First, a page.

Financial Conduct Authority calls time on flotation sharp practice

The City watchdog says financial markets matter and wants them to work better. It's just a shame about how it chooses to explain that 

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“Financial markets matter to everyone,” Christopher Woolard, one of the top bods at the city watchdog declared in a speech this morning.

He was discussing plans by the Financial Conduct Authority (FCA) to crack down on some of the sharp practice that goes on in London's vibrant market for listing companies on the London Stock Exchange.

He’s right too. They matter to our pensions, and sometimes to our savings. They play a crucial role in getting capital into the hands of companies, facilitating their ability to grow and hire people to do jobs and keep the economy ticking over. And they are huge money spinners for City banks. 

It’s rather a shame, in the light of what Mr Woolard said, that the Financial Conduct Authority continues to use the worst sort of bureaucratic brutalism to describe how it plans to keep the latter honest. 

The regulator has identified a rather important issue: When new companies come to market, their prospectuses don’t arrive until quite late in the day. Analysts’ research on them is largely produced by investment banks with a role in advising them, because they’re the ones with access to the management.

These banks have a keen interest in making company X seem as if it’s the next Apple, Google, and Facebook all rolled into one. 

The analysts they employ are supposed to be kept away from the corporate financiers who oversee floats. They have to sign chits saying their published opinions are entirely their own, and haven't been influenced by the people working near the top floor.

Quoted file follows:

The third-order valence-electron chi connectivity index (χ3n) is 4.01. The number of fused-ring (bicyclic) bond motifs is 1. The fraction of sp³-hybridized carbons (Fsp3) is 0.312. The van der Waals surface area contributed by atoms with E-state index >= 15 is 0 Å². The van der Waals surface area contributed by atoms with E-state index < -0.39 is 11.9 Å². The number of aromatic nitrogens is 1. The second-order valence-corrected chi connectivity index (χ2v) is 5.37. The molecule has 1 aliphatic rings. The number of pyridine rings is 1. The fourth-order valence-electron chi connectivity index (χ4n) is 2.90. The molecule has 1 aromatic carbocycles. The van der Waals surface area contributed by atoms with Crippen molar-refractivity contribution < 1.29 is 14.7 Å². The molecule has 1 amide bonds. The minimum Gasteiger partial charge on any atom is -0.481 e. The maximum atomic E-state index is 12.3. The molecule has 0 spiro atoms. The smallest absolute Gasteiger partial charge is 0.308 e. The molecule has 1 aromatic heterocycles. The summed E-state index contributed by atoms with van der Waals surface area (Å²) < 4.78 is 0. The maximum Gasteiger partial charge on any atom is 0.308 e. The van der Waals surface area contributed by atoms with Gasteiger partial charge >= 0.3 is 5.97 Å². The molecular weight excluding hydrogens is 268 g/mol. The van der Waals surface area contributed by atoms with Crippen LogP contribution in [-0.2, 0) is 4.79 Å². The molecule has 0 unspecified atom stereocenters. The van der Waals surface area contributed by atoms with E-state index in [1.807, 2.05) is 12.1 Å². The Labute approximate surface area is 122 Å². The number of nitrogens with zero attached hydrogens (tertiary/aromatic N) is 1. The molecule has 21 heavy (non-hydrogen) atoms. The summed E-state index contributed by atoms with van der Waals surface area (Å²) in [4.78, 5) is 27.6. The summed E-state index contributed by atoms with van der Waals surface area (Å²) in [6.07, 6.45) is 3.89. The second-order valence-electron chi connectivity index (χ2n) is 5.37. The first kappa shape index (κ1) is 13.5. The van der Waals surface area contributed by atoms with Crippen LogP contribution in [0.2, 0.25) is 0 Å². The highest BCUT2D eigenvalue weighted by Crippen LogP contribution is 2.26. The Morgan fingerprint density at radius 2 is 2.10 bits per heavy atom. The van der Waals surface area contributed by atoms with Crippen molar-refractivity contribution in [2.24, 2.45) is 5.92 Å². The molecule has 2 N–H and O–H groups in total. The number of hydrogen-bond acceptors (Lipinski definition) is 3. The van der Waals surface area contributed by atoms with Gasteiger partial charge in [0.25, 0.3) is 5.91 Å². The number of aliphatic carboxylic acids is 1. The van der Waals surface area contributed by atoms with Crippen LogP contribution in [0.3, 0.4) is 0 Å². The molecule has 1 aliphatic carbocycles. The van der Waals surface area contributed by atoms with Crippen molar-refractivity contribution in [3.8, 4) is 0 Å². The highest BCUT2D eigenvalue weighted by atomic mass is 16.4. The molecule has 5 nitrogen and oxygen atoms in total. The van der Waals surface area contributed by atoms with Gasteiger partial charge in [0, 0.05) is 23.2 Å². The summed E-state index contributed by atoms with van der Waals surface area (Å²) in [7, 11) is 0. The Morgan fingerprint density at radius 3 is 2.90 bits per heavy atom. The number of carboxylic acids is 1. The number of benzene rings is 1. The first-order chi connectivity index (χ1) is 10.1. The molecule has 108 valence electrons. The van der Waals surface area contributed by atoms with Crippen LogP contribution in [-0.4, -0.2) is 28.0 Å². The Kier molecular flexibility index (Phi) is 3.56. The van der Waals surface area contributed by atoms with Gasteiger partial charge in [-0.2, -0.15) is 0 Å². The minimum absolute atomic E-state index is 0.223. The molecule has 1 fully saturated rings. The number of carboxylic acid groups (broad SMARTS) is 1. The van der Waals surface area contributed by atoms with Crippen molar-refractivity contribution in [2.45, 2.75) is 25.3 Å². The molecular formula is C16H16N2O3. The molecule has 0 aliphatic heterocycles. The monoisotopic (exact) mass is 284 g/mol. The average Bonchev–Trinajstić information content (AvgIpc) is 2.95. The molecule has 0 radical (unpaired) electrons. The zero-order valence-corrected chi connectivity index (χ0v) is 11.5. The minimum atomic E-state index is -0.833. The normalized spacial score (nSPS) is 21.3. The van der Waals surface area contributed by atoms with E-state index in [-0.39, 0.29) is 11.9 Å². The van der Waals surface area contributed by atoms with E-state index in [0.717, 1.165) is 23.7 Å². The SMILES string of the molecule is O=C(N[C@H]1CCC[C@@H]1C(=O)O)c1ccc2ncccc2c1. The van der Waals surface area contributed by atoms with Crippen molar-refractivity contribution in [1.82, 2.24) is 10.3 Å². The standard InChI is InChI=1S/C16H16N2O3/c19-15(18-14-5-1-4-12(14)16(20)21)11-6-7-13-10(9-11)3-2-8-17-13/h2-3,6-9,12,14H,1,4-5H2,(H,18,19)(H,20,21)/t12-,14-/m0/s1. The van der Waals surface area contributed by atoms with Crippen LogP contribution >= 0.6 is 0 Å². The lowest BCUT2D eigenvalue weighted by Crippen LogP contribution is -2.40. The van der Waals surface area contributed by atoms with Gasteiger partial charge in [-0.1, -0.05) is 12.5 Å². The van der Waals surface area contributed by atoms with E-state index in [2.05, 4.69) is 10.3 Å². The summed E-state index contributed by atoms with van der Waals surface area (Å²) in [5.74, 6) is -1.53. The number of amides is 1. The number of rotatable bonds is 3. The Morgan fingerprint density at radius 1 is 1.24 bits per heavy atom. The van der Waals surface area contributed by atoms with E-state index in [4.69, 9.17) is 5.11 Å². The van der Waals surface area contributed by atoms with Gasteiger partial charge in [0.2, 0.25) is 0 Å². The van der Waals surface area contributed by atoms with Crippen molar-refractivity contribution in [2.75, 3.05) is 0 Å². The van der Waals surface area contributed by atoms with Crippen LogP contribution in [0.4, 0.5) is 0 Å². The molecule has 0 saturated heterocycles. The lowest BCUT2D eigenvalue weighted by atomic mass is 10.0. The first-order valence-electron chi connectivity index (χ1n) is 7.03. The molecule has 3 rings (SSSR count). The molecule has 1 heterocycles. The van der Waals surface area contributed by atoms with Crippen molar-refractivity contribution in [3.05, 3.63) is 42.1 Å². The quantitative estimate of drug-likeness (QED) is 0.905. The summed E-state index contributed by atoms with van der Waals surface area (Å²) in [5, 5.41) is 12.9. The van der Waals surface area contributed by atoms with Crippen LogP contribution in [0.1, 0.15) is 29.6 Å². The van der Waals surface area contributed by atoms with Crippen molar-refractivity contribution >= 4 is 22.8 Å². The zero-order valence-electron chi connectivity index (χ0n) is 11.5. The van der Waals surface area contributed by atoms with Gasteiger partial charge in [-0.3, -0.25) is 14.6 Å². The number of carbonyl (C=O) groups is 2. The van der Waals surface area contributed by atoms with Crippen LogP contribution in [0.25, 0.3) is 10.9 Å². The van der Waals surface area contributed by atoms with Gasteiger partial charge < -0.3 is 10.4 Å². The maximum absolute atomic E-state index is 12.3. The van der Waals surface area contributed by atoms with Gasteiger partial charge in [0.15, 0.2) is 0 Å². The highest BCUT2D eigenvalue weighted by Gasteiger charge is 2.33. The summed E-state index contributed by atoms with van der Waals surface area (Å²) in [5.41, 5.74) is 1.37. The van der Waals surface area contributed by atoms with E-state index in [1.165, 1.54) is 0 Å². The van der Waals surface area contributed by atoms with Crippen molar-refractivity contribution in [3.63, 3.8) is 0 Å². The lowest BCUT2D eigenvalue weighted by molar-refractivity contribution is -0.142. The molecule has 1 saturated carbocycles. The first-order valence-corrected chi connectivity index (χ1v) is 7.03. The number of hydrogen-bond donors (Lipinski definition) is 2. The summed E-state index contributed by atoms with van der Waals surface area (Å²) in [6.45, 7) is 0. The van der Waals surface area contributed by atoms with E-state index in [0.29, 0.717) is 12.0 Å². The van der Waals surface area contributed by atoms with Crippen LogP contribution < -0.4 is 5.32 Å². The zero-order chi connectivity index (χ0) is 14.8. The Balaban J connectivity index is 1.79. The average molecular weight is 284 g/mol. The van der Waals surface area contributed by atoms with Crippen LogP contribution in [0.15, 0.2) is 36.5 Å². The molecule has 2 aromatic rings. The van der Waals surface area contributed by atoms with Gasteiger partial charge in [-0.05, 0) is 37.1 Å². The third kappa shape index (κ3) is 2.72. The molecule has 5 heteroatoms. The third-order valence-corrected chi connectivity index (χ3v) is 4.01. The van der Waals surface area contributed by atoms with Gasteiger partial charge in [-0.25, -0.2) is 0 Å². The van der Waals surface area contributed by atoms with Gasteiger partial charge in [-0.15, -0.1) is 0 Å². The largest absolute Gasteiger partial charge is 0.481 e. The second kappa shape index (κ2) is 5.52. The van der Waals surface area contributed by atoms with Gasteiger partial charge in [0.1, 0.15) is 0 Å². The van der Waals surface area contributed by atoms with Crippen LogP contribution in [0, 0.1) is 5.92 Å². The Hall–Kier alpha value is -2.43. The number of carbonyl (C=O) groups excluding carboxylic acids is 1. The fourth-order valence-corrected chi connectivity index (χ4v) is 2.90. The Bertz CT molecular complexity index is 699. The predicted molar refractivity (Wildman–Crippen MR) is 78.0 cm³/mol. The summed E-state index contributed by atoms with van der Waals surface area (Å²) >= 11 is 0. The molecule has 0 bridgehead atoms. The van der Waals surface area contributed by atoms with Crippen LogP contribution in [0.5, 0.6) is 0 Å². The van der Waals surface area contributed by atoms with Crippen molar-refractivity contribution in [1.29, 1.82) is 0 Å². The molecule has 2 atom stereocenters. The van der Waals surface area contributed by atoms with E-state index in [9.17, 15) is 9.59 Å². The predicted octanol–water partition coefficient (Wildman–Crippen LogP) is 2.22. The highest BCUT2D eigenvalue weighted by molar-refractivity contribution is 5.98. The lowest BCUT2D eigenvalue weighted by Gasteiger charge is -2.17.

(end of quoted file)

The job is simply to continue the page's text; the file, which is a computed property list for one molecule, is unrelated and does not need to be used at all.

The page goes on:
But the watchdog keeps hearing that corporate financiers pressure these "connected" analysts to write what can sometimes feel like puff pieces. And that won’t surprise anyone in the trade. 

Even if they don’t, the average scribbler at the bank running the float will be only too well aware that their name will be at the top of the next redundancy list if they write that Company X has about as much chance of making investors money as UKIP leader Paul Nuttall has of winning a seat in Parliament. 

The watchdog has sensibly decided to try and change this. To foster greater public engagement and understanding of how important wholesale markets are to the man on the street, it has entitled its consultation on doing that “Reforming the availability of information in the UK equity IPO process.” So you know it really matters. 

Just a thought, but how about trying something like “Making floats fair by getting investors better research” next time? It might not attract many, or even any, more readers but if you want people to realise that this stuff actually matters, getting into the habit of talking about it in language people can understand would be a good start. 

The upshot of  the FCA’s reform proposals are that prospectuses should come out earlier, and independent analysts, without an axe to grind, will have to be given access to the bosses of candidate companies before analysts with a link to people whose bonuses depend on the success of a float are allowed to publish. 

This should help institutional investors who look after our money get a better handle on whether Company X has a pot of gold to deliver at the end of the rainbow, or just a pile of something unpleasant. 

With the exception of a few bankers, who should in future find it harder to pull the wool over investors’ eyes, everyone’s a winner. 

The same, in theory, goes for some of the watchdog’s other mooted reforms. Even if you could be forgiven for asking “really?” given how the FCA has presented them. 

If you think the title of the document discussed here is awful try “Review of the Effectiveness of Primary Markets: The UK Primary Markets Landscape” on for size. 

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